29 June, 2016
My Sunday nights have changed dramatically in the last three years. As recently as 2013 I might have been out with a friend enjoying an early movie and Vietnamese pho dinner, or down at the local yoga studio practising yin yoga as late as 9pm.
Since settling in the suburbs with my partner and becoming a mum, Sunday nights, at least on the surface, are a little less glamorous. Now I stay home and get organised for the week ahead. Recycling is separated from rubbish, the old vegetables go into the worm bin and last week’s schedule on the whiteboard planner is wiped to make way for a new batch of appointments, groceries, and ‘to dos’.
Like many of my peers in the western world, a recurring issue for me has been my tendency to live up in my head – thinking about where to next, scheduling, planning and controlling my existence.
Some weeks start with enthusiasm. Other times my body yawns even contemplating what needs to be achieved. Something that has taken me a long time to fully appreciate since the arrival of our son two years ago, is that motherhood is a full time job requiring a great deal of attention. It demands a level of commitment greater than a full time job. On top of this creative project, I’m also responsible for organising our household and running my yoga/life coaching business. Balancing these different roles is the source of constant personal and spiritual development.
Since my life started to look like this, the Sunday nights seem to roll around at lightening speed. Any day might start with me hanging out washing, then dropping off at crèche, and next I’m meeting a client for a one-to-one. After buying groceries and cooking, next I’m writing a blog post, later I’m playing in the grass with toy cars. I crawl into bed, content but often wishing I could have retained just a little bit more energy for myself. This vulnerability has become a source of curiosity. After listening to many of my coaching clients – purposeful, compassionate woman – I hear a very similar story played out with different characters.
In our pursuit of ‘having it all’ we can lose touch with an inner balance, a delicate ecosystem that needs to be nurtured and loved with the same enthusiasm we put into any creative pursuit. Whatever journey you find yourself on – whether it’s writing a book, developing a career you’re passionate about, renovating a house, building a marriage or raising children – if our own energy container is brimming first, serving these other projects comes effortlessly.
Through my practice of yoga and meditation, I have experienced first-hand the power of aligning oneself with an innate core of equanimity. When we find ourselves drifting away from this, what action can we take to bring us back to harmonious ground?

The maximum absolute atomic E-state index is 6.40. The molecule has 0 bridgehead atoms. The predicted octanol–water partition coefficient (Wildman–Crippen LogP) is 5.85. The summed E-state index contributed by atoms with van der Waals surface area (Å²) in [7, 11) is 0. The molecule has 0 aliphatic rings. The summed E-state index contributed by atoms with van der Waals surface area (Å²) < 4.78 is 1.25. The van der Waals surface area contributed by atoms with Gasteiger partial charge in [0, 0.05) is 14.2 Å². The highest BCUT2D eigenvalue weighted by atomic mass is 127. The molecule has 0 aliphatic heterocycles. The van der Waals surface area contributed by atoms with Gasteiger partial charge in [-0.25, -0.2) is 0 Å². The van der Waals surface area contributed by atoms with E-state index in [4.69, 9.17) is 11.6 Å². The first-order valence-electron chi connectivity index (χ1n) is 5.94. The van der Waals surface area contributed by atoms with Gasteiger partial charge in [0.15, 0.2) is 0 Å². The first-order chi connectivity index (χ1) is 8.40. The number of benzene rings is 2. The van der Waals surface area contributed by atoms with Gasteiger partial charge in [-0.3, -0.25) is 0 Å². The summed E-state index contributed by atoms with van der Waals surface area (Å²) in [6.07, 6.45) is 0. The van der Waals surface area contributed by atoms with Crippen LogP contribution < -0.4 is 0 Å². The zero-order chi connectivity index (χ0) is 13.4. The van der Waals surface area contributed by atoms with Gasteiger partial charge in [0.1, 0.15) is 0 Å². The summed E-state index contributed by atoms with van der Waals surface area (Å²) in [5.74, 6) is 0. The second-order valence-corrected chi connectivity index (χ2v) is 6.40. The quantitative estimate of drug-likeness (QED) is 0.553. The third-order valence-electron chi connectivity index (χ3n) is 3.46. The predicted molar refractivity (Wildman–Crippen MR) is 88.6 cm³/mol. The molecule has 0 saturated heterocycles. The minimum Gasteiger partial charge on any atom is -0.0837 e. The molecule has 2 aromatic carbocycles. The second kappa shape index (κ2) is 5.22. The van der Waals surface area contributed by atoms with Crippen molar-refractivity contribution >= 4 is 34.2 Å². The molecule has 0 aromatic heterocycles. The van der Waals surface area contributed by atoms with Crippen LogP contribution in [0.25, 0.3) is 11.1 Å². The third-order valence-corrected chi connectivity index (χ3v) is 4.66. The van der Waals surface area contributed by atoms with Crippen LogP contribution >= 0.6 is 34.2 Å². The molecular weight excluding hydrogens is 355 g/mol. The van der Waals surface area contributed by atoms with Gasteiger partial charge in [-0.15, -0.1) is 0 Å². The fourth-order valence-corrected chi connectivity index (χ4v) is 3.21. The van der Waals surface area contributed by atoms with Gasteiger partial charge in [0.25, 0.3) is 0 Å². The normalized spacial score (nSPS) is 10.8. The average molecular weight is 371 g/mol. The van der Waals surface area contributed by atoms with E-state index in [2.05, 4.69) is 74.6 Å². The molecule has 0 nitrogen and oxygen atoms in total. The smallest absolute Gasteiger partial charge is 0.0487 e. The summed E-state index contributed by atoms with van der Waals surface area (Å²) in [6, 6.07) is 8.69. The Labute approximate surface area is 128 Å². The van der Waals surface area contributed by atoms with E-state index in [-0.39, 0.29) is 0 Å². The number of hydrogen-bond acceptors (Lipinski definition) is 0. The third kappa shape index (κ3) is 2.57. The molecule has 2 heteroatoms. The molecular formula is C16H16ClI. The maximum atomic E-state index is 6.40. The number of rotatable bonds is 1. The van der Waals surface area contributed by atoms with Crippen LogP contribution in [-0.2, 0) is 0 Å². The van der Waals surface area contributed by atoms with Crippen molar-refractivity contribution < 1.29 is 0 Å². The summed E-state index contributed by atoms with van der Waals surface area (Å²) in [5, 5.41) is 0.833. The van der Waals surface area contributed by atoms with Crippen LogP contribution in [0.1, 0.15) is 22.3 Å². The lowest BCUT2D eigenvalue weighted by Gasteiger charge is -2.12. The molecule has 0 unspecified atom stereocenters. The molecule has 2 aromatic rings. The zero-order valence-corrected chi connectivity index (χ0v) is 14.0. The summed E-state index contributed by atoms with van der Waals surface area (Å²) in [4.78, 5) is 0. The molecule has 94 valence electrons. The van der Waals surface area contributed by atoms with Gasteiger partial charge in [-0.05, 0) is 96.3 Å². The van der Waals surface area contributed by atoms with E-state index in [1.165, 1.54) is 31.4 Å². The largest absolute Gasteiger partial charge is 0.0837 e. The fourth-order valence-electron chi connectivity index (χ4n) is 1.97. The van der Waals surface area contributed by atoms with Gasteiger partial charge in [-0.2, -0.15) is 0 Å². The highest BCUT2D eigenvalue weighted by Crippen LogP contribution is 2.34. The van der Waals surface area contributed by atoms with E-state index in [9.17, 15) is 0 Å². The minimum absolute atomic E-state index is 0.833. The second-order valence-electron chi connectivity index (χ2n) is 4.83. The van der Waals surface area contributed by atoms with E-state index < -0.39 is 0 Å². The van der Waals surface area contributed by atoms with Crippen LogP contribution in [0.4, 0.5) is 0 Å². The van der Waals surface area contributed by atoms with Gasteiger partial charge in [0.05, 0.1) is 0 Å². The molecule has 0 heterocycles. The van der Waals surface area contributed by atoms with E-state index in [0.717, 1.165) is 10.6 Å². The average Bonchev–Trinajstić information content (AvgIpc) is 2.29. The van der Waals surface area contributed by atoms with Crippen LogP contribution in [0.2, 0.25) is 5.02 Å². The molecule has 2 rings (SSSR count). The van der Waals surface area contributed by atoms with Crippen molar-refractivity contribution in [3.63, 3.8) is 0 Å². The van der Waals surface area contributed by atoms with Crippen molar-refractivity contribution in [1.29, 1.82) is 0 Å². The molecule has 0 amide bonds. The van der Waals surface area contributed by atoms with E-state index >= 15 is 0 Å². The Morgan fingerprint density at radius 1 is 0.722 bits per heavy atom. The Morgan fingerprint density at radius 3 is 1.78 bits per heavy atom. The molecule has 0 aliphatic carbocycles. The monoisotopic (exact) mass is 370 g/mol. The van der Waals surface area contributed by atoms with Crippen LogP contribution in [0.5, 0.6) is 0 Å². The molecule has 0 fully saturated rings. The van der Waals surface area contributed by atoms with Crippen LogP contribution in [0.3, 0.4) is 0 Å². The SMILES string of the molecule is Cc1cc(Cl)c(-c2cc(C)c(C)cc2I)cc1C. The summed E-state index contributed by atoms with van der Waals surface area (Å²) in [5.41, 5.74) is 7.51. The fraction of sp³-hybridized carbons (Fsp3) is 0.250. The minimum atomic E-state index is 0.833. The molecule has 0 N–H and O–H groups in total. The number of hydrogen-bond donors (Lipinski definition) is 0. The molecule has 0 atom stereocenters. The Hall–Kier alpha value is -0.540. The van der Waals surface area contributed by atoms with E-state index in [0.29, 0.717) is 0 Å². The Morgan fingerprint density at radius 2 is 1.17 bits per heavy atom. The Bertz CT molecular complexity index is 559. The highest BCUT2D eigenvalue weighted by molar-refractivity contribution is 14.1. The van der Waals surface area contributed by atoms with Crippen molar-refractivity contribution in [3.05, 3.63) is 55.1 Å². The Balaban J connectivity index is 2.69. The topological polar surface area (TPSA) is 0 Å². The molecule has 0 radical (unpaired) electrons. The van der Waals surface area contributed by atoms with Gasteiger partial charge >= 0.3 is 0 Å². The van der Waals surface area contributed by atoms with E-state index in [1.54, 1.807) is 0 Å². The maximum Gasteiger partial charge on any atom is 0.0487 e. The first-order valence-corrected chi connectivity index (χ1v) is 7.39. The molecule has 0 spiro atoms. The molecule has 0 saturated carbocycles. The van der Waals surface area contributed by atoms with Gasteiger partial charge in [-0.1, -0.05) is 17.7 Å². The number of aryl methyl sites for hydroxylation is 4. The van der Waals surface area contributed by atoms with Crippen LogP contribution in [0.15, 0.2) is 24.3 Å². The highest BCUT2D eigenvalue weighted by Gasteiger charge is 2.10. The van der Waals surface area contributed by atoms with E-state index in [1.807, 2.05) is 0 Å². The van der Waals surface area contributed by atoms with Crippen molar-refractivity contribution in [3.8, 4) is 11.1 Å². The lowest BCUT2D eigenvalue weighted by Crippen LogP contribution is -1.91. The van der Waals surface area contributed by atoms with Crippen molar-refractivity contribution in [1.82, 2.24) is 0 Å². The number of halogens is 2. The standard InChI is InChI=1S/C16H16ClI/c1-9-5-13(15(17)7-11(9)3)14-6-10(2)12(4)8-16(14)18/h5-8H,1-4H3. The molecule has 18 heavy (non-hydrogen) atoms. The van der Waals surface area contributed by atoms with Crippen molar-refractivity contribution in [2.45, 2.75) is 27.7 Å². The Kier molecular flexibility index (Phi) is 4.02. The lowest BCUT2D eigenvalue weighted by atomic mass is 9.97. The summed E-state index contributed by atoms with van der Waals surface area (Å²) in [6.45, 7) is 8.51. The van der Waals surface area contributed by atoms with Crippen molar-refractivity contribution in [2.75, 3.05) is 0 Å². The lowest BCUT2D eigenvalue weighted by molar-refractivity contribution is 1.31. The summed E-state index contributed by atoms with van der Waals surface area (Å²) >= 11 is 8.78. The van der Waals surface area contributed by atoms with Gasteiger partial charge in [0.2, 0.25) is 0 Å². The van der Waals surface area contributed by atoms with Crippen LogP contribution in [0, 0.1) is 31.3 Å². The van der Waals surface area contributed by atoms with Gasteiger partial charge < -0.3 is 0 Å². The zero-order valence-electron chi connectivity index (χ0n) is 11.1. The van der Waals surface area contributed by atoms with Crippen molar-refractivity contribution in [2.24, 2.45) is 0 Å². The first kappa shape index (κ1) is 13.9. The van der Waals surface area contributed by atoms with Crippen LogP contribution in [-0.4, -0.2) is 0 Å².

For the weeks where we’re feeling out of beat and not fully present to what life is throwing at us, here are my top 6 coaching strategies to help restore our flow and bring us back to centre.
Release the attachment to busyness. Somewhere along the way, we as modern woman have found monumental pride in being The Busiest. Relaxing and allowing time for us has become the enemy of achieving. If your busyness only achieves more stress, recognise the habit and find ways to counteract it.
Uphold behaviours that bring you back to a state of flow. For me personally this is practising yoga and meditation, writing, getting a massage, playing with my son, philosophising with my partner – but everybody is different. To discover yours, all you have to do is think about the times in your life where you’ve felt the most connected, happy and alive and emulate those experiences.
Developing space within for greater joy. In our pursuit of ‘wanting it all’ we are constantly looking outside of ourselves for security and contentment. Once I have the money/tall dark and handsome/fame, then I can be happy. A revolution occurs when we embrace the fact that nothing external to our own being can bring us permanent happiness. Permanent love is only available at our deepest centre and comes from us, to us.
Analyse your habits around nutrition, sleep and exercise. These three behaviours are pivotal in improving the neuro-plasticity of the brain. When you find the right diet, sleep and exercise requirements for your constitution, you can dramatically improve your energy levels and find more motivation to maintain your life while creating your purpose.
Dream, discuss and visualise your purpose. Do not dumb it down. Dream audaciously and find the courage to share – even if just with yourself initially or a close friend – how it is you’re going to change the world.
Be in the body. To overcome the challenge of being ‘up in our heads’ from day to day, grounding practices like walking around on the grass in bare feet, eating more protein and regular physical exercise will definitely help. If you’re up for it, I highly recommend rock climbing!